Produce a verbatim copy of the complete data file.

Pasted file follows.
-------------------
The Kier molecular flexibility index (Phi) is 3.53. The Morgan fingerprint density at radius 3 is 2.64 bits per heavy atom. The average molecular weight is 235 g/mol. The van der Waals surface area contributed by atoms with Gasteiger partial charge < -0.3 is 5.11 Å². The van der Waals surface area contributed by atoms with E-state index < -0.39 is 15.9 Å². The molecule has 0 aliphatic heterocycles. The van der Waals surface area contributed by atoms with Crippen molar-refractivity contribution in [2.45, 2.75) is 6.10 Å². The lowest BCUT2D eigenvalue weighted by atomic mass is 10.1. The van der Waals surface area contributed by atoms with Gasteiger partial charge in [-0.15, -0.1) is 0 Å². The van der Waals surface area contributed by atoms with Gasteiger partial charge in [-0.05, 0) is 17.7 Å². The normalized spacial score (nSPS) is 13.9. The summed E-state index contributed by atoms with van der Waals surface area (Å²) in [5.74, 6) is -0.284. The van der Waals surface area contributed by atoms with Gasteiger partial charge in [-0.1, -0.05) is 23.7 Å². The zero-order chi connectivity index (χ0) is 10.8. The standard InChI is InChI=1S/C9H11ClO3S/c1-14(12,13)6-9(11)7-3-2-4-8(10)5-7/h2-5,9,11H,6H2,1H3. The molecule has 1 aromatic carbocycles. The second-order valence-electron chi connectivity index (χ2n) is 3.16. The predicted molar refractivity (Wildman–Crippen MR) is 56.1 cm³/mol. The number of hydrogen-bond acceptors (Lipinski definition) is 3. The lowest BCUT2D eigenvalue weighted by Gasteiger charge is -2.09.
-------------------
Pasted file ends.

The Kier molecular flexibility index (Phi) is 3.53. The Morgan fingerprint density at radius 3 is 2.64 bits per heavy atom. The average molecular weight is 235 g/mol. The van der Waals surface area contributed by atoms with Gasteiger partial charge < -0.3 is 5.11 Å². The van der Waals surface area contributed by atoms with E-state index < -0.39 is 15.9 Å². The molecule has 0 aliphatic heterocycles. The van der Waals surface area contributed by atoms with Crippen molar-refractivity contribution in [2.45, 2.75) is 6.10 Å². The lowest BCUT2D eigenvalue weighted by atomic mass is 10.1. The van der Waals surface area contributed by atoms with Gasteiger partial charge in [-0.15, -0.1) is 0 Å². The van der Waals surface area contributed by atoms with Gasteiger partial charge in [-0.05, 0) is 17.7 Å². The normalized spacial score (nSPS) is 13.9. The summed E-state index contributed by atoms with van der Waals surface area (Å²) in [5.74, 6) is -0.284. The van der Waals surface area contributed by atoms with Gasteiger partial charge in [-0.1, -0.05) is 23.7 Å². The zero-order chi connectivity index (χ0) is 10.8. The standard InChI is InChI=1S/C9H11ClO3S/c1-14(12,13)6-9(11)7-3-2-4-8(10)5-7/h2-5,9,11H,6H2,1H3. The molecule has 1 aromatic carbocycles. The second-order valence-electron chi connectivity index (χ2n) is 3.16. The predicted molar refractivity (Wildman–Crippen MR) is 56.1 cm³/mol. The number of hydrogen-bond acceptors (Lipinski definition) is 3. The lowest BCUT2D eigenvalue weighted by Gasteiger charge is -2.09.